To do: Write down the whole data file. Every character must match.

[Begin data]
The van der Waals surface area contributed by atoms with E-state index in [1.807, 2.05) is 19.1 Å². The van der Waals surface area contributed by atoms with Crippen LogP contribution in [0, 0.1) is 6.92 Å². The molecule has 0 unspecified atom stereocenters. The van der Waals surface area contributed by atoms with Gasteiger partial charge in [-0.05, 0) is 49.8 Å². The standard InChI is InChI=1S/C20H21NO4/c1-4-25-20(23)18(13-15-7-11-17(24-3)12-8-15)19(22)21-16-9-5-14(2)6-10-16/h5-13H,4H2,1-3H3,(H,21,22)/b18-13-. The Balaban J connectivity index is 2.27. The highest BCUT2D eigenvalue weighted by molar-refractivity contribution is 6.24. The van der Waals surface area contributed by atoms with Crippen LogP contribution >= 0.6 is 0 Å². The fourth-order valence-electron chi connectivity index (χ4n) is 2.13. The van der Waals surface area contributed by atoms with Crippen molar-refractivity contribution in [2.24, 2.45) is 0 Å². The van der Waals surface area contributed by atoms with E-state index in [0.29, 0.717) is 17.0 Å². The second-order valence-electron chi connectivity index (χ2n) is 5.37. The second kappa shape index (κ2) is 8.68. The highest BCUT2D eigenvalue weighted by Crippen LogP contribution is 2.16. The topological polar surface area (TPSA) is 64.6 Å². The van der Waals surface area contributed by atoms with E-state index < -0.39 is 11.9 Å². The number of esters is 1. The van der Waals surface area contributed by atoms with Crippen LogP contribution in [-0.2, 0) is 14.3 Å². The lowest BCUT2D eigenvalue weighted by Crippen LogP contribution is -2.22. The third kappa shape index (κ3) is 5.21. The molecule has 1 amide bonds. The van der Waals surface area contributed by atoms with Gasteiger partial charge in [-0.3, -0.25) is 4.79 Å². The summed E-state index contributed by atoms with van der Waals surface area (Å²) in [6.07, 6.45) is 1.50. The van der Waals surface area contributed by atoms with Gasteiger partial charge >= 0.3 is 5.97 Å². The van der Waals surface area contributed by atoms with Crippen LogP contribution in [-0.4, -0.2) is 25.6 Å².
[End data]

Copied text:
The van der Waals surface area contributed by atoms with E-state index in [1.807, 2.05) is 19.1 Å². The van der Waals surface area contributed by atoms with Crippen LogP contribution in [0, 0.1) is 6.92 Å². The molecule has 0 unspecified atom stereocenters. The van der Waals surface area contributed by atoms with Gasteiger partial charge in [-0.05, 0) is 49.8 Å². The standard InChI is InChI=1S/C20H21NO4/c1-4-25-20(23)18(13-15-7-11-17(24-3)12-8-15)19(22)21-16-9-5-14(2)6-10-16/h5-13H,4H2,1-3H3,(H,21,22)/b18-13-. The Balaban J connectivity index is 2.27. The highest BCUT2D eigenvalue weighted by molar-refractivity contribution is 6.24. The van der Waals surface area contributed by atoms with Crippen LogP contribution >= 0.6 is 0 Å². The fourth-order valence-electron chi connectivity index (χ4n) is 2.13. The van der Waals surface area contributed by atoms with Crippen molar-refractivity contribution in [2.24, 2.45) is 0 Å². The van der Waals surface area contributed by atoms with E-state index in [0.29, 0.717) is 17.0 Å². The second-order valence-electron chi connectivity index (χ2n) is 5.37. The second kappa shape index (κ2) is 8.68. The highest BCUT2D eigenvalue weighted by Crippen LogP contribution is 2.16. The topological polar surface area (TPSA) is 64.6 Å². The van der Waals surface area contributed by atoms with E-state index < -0.39 is 11.9 Å². The number of esters is 1. The van der Waals surface area contributed by atoms with Crippen LogP contribution in [-0.2, 0) is 14.3 Å². The lowest BCUT2D eigenvalue weighted by Crippen LogP contribution is -2.22. The third kappa shape index (κ3) is 5.21. The molecule has 1 amide bonds. The van der Waals surface area contributed by atoms with Gasteiger partial charge in [-0.3, -0.25) is 4.79 Å². The summed E-state index contributed by atoms with van der Waals surface area (Å²) in [6.07, 6.45) is 1.50. The van der Waals surface area contributed by atoms with Gasteiger partial charge >= 0.3 is 5.97 Å². The van der Waals surface area contributed by atoms with Crippen LogP contribution in [-0.4, -0.2) is 25.6 Å².